Speaking after the Moderate Party’s spring conference in Gothenburg, Sweden’s prime minister said he would not follow the lead of Mona Sahlin, leader of the Social Democrats, who took part in a televised debate with Åkesson earlier this week.
“He should not be given one millimetre more publicity, rather we should focus on doing something about the problems in society which his party is profiting from – based on a peverted view on the causes of those problems,” he told reporters.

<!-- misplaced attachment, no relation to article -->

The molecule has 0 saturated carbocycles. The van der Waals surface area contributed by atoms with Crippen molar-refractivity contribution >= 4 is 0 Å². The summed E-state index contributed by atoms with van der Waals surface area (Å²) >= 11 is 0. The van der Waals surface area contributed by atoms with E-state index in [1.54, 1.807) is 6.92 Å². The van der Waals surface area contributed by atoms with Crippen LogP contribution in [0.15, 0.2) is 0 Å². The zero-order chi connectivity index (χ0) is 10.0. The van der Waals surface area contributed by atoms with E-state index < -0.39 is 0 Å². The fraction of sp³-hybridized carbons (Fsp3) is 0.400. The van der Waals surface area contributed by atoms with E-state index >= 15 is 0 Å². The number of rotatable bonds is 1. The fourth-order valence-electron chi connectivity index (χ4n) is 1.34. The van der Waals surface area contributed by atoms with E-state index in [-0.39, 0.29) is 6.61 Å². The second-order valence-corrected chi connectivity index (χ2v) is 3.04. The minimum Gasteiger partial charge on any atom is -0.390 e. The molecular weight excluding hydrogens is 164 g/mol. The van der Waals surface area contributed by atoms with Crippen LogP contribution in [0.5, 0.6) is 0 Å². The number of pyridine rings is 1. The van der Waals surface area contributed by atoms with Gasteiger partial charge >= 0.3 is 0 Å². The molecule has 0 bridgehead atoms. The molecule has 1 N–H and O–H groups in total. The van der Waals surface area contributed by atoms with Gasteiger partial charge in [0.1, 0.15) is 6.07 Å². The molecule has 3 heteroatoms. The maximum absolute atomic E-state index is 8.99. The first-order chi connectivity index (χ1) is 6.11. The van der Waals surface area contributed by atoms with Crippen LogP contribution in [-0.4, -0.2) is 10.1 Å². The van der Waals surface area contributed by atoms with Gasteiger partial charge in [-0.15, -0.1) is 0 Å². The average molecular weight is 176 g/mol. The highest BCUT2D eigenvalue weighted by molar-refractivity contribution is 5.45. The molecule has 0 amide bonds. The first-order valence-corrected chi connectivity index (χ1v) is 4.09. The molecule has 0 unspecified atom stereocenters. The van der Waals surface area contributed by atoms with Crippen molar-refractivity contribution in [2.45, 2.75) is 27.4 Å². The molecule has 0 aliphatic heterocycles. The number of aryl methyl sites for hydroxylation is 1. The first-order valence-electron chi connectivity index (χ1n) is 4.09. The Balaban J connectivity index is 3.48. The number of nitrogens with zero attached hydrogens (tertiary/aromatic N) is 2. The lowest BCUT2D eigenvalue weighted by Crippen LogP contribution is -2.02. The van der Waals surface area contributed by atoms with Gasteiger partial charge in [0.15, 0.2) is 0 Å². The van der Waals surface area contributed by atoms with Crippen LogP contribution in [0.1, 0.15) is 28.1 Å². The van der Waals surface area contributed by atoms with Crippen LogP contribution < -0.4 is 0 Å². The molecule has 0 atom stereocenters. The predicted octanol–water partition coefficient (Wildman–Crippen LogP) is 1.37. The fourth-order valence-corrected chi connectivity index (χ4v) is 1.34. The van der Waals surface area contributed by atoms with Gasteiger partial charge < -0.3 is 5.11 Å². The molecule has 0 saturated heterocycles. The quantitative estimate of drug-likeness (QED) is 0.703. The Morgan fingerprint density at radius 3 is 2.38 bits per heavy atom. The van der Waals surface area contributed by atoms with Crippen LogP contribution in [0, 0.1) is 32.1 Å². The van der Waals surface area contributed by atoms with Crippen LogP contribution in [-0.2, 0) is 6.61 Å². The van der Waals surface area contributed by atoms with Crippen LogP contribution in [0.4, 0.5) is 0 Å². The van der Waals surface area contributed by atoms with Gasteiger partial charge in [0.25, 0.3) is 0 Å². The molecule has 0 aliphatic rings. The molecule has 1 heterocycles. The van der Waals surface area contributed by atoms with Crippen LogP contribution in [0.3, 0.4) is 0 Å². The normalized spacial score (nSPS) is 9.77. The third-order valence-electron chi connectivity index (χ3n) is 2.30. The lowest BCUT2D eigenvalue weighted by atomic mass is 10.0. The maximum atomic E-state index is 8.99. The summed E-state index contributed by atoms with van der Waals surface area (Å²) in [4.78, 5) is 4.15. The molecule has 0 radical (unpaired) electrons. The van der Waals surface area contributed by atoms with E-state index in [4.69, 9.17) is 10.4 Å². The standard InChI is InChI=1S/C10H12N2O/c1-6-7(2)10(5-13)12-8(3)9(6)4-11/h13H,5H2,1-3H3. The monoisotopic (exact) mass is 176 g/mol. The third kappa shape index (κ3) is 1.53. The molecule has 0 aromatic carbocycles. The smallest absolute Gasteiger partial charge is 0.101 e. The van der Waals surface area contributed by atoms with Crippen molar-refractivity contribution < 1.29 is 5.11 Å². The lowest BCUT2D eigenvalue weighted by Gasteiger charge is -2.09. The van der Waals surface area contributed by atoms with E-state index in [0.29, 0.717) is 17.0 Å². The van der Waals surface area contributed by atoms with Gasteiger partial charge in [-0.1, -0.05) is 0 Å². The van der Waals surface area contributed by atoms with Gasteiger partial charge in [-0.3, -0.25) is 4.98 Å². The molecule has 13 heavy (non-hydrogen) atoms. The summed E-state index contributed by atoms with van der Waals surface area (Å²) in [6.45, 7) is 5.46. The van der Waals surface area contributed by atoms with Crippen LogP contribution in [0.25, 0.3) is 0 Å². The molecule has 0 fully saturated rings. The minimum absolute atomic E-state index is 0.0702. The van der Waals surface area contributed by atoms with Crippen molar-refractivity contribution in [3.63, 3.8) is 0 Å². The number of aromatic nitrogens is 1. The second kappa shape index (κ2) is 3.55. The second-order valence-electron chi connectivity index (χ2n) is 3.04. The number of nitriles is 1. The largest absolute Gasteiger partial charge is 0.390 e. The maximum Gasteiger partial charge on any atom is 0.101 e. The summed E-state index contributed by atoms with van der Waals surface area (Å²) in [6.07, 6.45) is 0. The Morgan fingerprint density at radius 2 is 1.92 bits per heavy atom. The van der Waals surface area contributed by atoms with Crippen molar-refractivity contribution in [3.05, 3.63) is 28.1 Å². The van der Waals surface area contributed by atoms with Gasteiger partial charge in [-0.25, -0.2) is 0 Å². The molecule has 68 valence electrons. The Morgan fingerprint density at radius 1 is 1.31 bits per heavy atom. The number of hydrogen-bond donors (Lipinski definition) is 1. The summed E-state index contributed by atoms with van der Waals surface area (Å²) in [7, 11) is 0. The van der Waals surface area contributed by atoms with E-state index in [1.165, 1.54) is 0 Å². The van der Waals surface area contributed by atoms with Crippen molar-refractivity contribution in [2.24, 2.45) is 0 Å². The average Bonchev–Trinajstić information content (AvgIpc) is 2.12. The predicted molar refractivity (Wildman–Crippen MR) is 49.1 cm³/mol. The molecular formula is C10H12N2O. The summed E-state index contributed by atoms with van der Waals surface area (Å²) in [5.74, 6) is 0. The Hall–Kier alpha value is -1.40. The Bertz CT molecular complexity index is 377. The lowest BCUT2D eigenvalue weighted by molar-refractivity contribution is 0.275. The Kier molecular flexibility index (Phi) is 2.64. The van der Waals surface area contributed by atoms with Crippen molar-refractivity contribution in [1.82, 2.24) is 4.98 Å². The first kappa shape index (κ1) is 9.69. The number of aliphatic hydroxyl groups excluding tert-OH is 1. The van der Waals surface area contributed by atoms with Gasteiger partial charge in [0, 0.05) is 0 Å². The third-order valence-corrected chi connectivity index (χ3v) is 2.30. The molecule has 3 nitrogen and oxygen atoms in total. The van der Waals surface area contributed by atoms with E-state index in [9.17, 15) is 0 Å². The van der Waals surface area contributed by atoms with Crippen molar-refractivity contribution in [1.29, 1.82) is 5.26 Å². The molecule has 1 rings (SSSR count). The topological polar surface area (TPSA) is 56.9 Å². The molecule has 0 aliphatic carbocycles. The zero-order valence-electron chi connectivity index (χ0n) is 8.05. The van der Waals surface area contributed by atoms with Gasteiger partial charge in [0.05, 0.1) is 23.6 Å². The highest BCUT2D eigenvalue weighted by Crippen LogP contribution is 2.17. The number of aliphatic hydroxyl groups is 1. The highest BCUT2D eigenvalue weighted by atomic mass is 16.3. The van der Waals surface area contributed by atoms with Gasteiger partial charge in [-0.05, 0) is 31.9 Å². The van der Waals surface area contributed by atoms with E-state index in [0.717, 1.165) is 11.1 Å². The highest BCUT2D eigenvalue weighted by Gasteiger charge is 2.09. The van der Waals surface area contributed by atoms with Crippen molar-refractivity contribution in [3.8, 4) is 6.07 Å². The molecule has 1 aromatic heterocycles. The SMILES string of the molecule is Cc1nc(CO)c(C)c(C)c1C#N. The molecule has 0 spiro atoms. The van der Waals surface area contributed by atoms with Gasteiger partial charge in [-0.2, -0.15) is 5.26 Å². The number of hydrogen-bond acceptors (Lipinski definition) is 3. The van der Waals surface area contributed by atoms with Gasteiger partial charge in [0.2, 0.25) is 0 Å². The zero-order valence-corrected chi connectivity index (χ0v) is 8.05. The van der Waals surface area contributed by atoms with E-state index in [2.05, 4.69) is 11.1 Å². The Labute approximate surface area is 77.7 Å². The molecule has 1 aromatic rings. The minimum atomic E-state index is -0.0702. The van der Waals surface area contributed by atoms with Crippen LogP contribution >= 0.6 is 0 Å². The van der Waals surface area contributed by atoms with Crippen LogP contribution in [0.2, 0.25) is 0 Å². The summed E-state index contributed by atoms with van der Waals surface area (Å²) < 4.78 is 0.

Reinfeldt was also asked for his views about the demands for the resignation of Liberal Party leader Lars Leijonborg, education minister in Reinfeldt’s cabinet. Reinfeldt insisted that the turbulence surrounding Leijonborg did not have an impact on the work of the Alliance government.
“If you’re at this level of politics, you do get criticized. You just have to learn to live with the fact that you get very harshly criticized when you have a lot of power. Some of it is reasonable, some of it is exaggerated,” he said.
Much of Reinfeldt’s speech at the conference was focused on the government’s plans to reduce unemployment.